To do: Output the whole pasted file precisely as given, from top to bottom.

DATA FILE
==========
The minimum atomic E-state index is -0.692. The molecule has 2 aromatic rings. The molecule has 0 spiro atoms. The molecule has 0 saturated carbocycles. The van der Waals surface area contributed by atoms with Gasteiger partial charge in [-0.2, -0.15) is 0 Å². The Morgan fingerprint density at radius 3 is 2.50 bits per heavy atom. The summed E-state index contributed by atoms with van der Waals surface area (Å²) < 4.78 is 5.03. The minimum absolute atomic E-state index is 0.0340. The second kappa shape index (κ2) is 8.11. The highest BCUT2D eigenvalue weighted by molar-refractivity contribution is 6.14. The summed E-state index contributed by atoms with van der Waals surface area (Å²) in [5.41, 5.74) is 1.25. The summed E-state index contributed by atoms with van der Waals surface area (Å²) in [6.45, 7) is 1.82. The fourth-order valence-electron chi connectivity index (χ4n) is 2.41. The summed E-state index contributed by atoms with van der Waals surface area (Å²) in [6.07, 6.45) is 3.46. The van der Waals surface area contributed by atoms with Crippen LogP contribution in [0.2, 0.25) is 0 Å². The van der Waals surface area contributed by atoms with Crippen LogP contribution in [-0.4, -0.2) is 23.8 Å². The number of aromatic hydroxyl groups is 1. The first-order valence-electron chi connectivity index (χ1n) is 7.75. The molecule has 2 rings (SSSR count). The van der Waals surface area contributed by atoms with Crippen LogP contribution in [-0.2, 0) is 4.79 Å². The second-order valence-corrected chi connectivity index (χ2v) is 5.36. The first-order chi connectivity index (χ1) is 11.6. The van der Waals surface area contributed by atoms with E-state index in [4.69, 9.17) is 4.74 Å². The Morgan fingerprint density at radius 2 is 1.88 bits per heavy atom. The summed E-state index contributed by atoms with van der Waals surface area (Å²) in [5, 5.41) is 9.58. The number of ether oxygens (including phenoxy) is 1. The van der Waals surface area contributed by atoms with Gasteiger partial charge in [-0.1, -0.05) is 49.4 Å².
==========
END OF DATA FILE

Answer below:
The minimum atomic E-state index is -0.692. The molecule has 2 aromatic rings. The molecule has 0 spiro atoms. The molecule has 0 saturated carbocycles. The van der Waals surface area contributed by atoms with Gasteiger partial charge in [-0.2, -0.15) is 0 Å². The Morgan fingerprint density at radius 3 is 2.50 bits per heavy atom. The summed E-state index contributed by atoms with van der Waals surface area (Å²) < 4.78 is 5.03. The minimum absolute atomic E-state index is 0.0340. The second kappa shape index (κ2) is 8.11. The highest BCUT2D eigenvalue weighted by molar-refractivity contribution is 6.14. The summed E-state index contributed by atoms with van der Waals surface area (Å²) in [5.41, 5.74) is 1.25. The summed E-state index contributed by atoms with van der Waals surface area (Å²) in [6.45, 7) is 1.82. The fourth-order valence-electron chi connectivity index (χ4n) is 2.41. The summed E-state index contributed by atoms with van der Waals surface area (Å²) in [6.07, 6.45) is 3.46. The van der Waals surface area contributed by atoms with Crippen LogP contribution in [0.2, 0.25) is 0 Å². The van der Waals surface area contributed by atoms with Crippen LogP contribution in [-0.4, -0.2) is 23.8 Å². The number of aromatic hydroxyl groups is 1. The first-order valence-electron chi connectivity index (χ1n) is 7.75. The molecule has 2 rings (SSSR count). The van der Waals surface area contributed by atoms with Crippen LogP contribution in [-0.2, 0) is 4.79 Å². The second-order valence-corrected chi connectivity index (χ2v) is 5.36. The first-order chi connectivity index (χ1) is 11.6. The van der Waals surface area contributed by atoms with E-state index in [4.69, 9.17) is 4.74 Å². The Morgan fingerprint density at radius 2 is 1.88 bits per heavy atom. The summed E-state index contributed by atoms with van der Waals surface area (Å²) in [5, 5.41) is 9.58. The number of ether oxygens (including phenoxy) is 1. The van der Waals surface area contributed by atoms with Gasteiger partial charge in [-0.1, -0.05) is 49.4 Å².